Rare Manuscript: Butch Cassidy Survived Bolivian Shootout!

The Associated Press circulates a new theory about the exploits of the outlaw

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With Hollywood as a guide, you know that legendary outlaw Butch Cassidy died in a blaze of gunfire in 1908 after being chased down in Bolivia and surrounded by cavalry. That established history is being challenged by a rare book collector and author, Brent Ashworth and Larry Pointer, who are enthusiastic about the idea that Cassidy shook free of his pursuers, hightailed it to Europe to get plastic surgery, and then retired to Washington state to pen his memoirs under a pseudonym. And the Associated Press, who reported the imaginative theory, entertains the notion for a bit:

A rare books collector says he has obtained a manuscript with new evidence that may give credence to that theory. The 200-page manuscript, "Bandit Invincible: The Story of Butch Cassidy," which dates to 1934, is twice as long as a previously known but unpublished novella of the same title by William T. Phillips, a machinist who died in Spokane in 1937.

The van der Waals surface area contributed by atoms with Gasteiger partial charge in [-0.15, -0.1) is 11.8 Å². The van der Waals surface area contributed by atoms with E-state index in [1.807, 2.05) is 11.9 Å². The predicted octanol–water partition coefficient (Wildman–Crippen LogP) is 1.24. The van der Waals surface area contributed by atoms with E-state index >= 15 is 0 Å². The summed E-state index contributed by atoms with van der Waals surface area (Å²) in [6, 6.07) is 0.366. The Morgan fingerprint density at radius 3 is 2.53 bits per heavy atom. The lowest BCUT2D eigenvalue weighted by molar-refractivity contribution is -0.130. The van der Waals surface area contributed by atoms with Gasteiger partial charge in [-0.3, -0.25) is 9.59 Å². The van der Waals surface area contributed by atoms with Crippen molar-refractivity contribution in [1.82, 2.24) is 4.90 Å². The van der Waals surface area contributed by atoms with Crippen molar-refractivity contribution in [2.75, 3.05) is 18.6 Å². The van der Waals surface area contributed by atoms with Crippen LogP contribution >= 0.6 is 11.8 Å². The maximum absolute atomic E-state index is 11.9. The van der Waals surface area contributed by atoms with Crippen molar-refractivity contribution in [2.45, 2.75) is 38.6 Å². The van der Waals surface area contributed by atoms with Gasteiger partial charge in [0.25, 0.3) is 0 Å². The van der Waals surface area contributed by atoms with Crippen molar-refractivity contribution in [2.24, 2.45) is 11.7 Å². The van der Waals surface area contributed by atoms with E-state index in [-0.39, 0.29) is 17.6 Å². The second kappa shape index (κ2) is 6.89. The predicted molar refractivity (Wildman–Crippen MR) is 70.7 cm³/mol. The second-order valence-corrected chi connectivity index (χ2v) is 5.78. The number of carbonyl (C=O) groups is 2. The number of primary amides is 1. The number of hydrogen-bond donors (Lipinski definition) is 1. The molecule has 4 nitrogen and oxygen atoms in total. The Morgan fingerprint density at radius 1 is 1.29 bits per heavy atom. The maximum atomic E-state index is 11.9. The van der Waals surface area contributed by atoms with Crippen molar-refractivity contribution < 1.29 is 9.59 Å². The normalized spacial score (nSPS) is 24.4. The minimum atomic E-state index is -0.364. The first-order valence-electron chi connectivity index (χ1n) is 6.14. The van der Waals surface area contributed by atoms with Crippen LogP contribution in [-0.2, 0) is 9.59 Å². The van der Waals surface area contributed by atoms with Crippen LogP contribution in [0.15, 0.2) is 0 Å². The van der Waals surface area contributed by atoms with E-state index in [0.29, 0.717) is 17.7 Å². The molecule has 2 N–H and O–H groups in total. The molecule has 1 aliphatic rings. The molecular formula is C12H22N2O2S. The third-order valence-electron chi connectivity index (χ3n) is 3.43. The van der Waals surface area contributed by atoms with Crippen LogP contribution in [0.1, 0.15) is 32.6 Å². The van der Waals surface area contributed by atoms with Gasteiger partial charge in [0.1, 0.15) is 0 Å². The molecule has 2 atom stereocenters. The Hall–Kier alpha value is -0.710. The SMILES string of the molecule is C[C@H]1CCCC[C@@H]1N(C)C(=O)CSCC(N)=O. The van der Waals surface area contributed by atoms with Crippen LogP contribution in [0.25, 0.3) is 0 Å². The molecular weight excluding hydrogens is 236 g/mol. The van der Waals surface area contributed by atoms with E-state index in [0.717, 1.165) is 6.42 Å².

The idea, it seems, is that Cassidy assumed the name William T. Phillips to write a novel about his exploits, which sound a little bit like fan fiction:

The manuscript has an ending fit for Hollywood. Cornered by the Bolivian cavalry while holding up a pack train, Butch and Sundance make a stand. Sundance is killed. Butch escapes to Europe, has plastic surgery in Paris, and schemes to return to the U.S. and reunite with an old girlfriend from Wyoming.

It isn't until the end of the Associated Press article that one huge caveat is pointed out: "DNA testing is unlikely to determine that Phillips, who was cremated, was Cassidy."
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